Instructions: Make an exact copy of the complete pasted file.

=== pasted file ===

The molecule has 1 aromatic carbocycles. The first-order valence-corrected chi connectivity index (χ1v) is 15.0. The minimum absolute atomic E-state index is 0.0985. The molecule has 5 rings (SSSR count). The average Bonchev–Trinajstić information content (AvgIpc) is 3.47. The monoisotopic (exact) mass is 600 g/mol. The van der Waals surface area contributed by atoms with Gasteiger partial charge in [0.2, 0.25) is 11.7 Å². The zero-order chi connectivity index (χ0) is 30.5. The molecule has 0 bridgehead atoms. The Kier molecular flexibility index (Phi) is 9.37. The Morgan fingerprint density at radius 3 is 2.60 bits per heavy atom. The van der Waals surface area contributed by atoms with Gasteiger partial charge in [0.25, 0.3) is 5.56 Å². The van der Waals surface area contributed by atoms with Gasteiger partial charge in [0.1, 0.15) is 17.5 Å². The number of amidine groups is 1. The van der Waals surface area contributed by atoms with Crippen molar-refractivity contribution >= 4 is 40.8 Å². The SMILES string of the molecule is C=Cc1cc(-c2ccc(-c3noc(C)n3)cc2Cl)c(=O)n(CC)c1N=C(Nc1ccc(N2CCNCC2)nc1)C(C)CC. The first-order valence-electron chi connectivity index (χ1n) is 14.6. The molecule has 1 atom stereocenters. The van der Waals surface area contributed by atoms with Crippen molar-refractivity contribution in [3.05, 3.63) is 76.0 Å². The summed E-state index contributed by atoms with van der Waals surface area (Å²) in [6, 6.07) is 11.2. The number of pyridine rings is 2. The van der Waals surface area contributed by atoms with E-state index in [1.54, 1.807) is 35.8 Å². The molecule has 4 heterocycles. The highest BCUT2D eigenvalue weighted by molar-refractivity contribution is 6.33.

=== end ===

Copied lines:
The molecule has 1 aromatic carbocycles. The first-order valence-corrected chi connectivity index (χ1v) is 15.0. The minimum absolute atomic E-state index is 0.0985. The molecule has 5 rings (SSSR count). The average Bonchev–Trinajstić information content (AvgIpc) is 3.47. The monoisotopic (exact) mass is 600 g/mol. The van der Waals surface area contributed by atoms with Gasteiger partial charge in [0.2, 0.25) is 11.7 Å². The zero-order chi connectivity index (χ0) is 30.5. The molecule has 0 bridgehead atoms. The Kier molecular flexibility index (Phi) is 9.37. The Morgan fingerprint density at radius 3 is 2.60 bits per heavy atom. The van der Waals surface area contributed by atoms with Gasteiger partial charge in [0.25, 0.3) is 5.56 Å². The van der Waals surface area contributed by atoms with Gasteiger partial charge in [0.1, 0.15) is 17.5 Å². The number of amidine groups is 1. The van der Waals surface area contributed by atoms with Crippen molar-refractivity contribution >= 4 is 40.8 Å². The SMILES string of the molecule is C=Cc1cc(-c2ccc(-c3noc(C)n3)cc2Cl)c(=O)n(CC)c1N=C(Nc1ccc(N2CCNCC2)nc1)C(C)CC. The first-order valence-electron chi connectivity index (χ1n) is 14.6. The molecule has 1 atom stereocenters. The van der Waals surface area contributed by atoms with Crippen molar-refractivity contribution in [3.05, 3.63) is 76.0 Å². The summed E-state index contributed by atoms with van der Waals surface area (Å²) in [6, 6.07) is 11.2. The number of pyridine rings is 2. The van der Waals surface area contributed by atoms with E-state index in [1.54, 1.807) is 35.8 Å². The molecule has 4 heterocycles. The highest BCUT2D eigenvalue weighted by molar-refractivity contribution is 6.33.